Daily Notifications
Sign up for free emails to receive the feature story every morning in your inbox at


‘Call Me’ says their billboard — and their daughter in Scientology did just that


[Phil Jones and his daughter Emily]

Phil and Willie Jones, the Las Vegas couple who got a lot of press for raising the money to put up a billboard in Los Angeles bringing attention to Scientology’s “disconnection” policy, have arrived in Florida this week for the unveiling of a new billboard in the town of Clearwater, Scientology’s spiritual headquarters.

Phil and Willie were longtime Scientologists who were drummed out of the organization when Phil’s sister turned them in for harboring doubts. Their two grown children, Mike and Emily, cut off all ties with them once they were kicked out of the church, as is required by the harsh Scientology policy. Mike and Emily both work for the church’s most hardcore group, the Sea Organization, which requires them to sign billion-year contracts and work for pennies an hour.

Phil and Willie have said that they don’t care if their children want to continue their involvement in Scientology, they just want to be a family again. They were motivated to put up billboards in multiple locations, they say, because so many families have been ripped apart by the policy.

But as they were preparing to make the long drive to Florida last week, Phil contacted us with some pretty startling news.


“Emily called,” he told us.

This took place after Emily had written a harsh letter to the Tampa Bay Times, accusing her parents of being deadbeats who were trying to use their opposition to the church in order to make money. Phil denied those allegations, and Willie gave us a response to her daughter for us to publish. And then, on Friday, they heard from Emily herself, the first phone call they had received from her in several years.

“I was shocked and happy at the same time. Scientology must be getting way nervous about what we are doing if they’ve gone to this extent. Anyway, she called and was calm at first, starting off with ‘Hi, this is Emily’,” Phil says.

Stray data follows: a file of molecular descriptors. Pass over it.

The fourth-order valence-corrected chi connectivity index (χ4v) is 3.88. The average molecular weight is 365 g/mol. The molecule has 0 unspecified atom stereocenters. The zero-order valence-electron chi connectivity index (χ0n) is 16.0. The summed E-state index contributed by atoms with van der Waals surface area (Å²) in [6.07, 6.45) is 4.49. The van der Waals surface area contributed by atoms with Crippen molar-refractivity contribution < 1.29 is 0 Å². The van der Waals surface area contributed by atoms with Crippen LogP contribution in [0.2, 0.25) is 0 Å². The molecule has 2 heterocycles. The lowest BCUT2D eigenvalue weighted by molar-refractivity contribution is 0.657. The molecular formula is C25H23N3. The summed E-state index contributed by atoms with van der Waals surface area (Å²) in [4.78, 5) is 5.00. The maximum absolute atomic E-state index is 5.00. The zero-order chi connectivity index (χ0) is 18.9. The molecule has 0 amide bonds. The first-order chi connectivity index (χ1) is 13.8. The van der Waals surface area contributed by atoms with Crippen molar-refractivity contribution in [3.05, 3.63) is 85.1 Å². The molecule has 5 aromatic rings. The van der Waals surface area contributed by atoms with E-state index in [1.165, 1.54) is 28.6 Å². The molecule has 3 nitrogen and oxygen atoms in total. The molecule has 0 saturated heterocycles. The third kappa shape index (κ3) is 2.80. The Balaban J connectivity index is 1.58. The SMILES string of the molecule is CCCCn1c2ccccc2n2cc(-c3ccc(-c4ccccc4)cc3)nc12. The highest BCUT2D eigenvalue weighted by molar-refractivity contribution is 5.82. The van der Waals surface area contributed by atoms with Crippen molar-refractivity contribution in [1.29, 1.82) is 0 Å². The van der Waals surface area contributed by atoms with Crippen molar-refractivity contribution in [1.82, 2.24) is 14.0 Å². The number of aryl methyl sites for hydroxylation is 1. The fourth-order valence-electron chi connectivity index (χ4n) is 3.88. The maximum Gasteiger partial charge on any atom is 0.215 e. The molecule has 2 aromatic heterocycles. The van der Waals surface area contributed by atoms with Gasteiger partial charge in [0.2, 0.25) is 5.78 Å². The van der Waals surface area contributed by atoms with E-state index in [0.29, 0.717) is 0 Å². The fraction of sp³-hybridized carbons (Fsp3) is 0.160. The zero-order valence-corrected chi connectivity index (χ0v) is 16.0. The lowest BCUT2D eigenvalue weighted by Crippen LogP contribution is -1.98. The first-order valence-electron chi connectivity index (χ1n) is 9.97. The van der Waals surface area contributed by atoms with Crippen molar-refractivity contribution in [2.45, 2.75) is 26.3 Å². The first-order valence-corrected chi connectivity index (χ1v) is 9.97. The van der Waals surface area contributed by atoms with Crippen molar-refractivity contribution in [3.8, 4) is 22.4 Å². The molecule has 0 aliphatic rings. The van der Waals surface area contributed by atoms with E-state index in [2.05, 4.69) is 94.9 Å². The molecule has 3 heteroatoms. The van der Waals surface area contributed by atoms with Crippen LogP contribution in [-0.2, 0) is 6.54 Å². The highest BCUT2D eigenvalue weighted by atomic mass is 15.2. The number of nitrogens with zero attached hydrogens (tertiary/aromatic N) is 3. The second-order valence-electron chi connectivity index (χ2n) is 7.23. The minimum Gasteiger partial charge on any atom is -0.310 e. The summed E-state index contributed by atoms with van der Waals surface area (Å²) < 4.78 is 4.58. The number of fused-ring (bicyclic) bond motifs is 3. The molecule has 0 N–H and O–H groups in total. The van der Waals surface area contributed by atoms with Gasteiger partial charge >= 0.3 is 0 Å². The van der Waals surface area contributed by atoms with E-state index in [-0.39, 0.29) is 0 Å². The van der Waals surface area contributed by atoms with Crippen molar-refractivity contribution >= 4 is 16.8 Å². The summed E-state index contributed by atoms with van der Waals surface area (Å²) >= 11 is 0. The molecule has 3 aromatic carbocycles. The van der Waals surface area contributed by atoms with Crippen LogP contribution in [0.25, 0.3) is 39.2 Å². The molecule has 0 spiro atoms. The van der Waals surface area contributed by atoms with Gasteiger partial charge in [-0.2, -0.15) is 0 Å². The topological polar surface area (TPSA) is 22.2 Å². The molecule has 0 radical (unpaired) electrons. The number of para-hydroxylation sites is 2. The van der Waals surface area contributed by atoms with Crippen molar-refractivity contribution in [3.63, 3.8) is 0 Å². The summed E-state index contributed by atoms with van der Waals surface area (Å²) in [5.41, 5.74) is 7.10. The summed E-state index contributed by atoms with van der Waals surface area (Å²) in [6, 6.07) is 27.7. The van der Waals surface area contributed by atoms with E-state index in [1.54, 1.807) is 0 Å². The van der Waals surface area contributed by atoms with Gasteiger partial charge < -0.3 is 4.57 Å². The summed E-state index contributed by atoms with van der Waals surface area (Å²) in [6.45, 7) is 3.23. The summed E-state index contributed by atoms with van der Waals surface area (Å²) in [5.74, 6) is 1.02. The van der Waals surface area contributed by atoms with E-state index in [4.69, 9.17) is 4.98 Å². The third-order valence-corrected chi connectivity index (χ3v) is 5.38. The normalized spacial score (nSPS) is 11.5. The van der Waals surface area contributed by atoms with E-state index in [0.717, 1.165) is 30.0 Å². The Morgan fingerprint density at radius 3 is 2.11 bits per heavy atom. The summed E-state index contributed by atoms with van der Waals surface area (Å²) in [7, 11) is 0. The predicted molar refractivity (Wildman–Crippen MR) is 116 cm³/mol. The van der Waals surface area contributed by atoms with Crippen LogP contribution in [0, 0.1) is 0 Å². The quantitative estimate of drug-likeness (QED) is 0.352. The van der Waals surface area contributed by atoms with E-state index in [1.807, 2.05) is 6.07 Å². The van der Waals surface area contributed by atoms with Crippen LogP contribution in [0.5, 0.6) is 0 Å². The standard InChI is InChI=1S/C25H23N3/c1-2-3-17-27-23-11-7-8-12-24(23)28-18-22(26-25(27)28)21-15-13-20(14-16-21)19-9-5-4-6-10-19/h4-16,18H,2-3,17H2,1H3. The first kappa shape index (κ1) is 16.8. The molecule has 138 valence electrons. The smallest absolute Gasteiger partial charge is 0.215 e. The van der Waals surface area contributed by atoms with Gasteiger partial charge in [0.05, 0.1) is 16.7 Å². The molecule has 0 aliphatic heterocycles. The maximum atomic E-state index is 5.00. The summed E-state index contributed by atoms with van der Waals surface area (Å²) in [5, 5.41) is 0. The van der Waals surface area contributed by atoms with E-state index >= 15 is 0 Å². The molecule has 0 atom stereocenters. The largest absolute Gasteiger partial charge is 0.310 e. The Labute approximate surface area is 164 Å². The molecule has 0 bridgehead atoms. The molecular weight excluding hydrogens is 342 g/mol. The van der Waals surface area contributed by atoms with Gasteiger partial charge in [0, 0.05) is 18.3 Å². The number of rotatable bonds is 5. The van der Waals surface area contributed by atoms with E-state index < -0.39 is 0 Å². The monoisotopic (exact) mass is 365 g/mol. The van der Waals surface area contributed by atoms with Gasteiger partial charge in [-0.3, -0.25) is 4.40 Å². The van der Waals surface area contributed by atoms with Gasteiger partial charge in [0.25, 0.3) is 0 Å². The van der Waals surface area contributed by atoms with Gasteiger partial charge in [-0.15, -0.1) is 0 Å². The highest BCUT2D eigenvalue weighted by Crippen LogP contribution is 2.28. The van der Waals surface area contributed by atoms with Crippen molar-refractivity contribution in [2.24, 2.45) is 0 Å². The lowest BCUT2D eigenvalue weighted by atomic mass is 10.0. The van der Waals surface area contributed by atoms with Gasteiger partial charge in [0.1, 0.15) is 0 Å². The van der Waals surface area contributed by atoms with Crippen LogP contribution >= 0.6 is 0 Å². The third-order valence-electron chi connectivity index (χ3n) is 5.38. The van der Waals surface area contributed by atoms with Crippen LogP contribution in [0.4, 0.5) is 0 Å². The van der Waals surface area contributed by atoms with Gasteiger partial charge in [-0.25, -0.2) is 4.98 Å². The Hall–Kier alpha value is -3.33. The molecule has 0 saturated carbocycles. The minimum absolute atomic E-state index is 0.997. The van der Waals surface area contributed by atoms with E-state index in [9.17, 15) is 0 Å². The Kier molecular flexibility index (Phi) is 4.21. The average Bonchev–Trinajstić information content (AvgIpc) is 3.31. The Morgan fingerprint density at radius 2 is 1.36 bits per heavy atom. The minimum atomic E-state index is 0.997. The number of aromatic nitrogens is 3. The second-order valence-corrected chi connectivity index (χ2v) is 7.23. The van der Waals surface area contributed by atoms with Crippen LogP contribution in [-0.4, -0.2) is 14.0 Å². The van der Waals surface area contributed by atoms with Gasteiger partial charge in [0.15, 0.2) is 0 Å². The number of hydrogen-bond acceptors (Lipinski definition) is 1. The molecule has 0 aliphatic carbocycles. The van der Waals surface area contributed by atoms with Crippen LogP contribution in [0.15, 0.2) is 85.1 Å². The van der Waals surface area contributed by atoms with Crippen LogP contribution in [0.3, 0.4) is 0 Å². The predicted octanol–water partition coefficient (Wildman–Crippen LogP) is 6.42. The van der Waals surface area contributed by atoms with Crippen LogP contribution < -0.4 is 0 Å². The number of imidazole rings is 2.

“She said that if we wanted to have a relationship with her and Michael again I’d need to do three things. One was to stop the billboard in Clearwater from going up. The second was to back out of the television series that we’re going to appear in. And three was to never criticize Scientology or them ever again.”


Phil tells us he told his daughter that he was willing to do those things — but only if Scientology canceled its disconnection policy against all families, and not just their own.

“She said this was just between her and me. I told her no…I could never abandon all of those others who are suffering from Scientology’s disconnection,” Phil says. “It went back and forth like that for a while as she got a bit more heated. I tried to calm her down but in the end she hung up on me.

“As much as we love our kids and want them back, how would I be able to face anyone if I was that selfish as to agree to those terms and leave everyone else behind?” he says. “It was so nice to hear Emily’s voice. It’s been a few years. Sadly, it may be a few more at this point.”

We asked Willie for her thoughts, and she sent us this message…

Wow, a surprise call from Emily! It was a bag of mixed emotions for both of us. On the one hand it was so nice to hear from her, and on the other it went exactly as expected. It was one sided. I have watched this type of interaction play out in the past. Attack, do not defend, lay out the demands and expect compliance. It makes me sad for her because I know this is not who she is but what has become expected of her. Her survival in the organization depends on 100 percent compliance.

What Emily does not realize yet is that when Phil said he would agree to all three demands if disconnection was abolished for all, he was attempting not only to make her life better but for all Scientologists. The church has a stake in keeping disconnection alive because it is the greatest control mechanism they have. If only they could understand that this is what is doing them in.

After the call we cried and held on to each other. It is a highly emotional subject. Maybe some day instead of seeing us as the enemy, they will understand we never gave up on them.

Phil and Willie will be holding their dedication ceremony for the billboard on Saturday. When the billboard goes up in the next few days, we’ll let you know where it is.


No, Scientology did not just disprove the stories about Miscavige and Cruise


We want to thank the numerous readers who have sent us a link to a Guardian story today about a kerfuffle involving a press watchdog agency in the UK and a December story by the Daily Mail.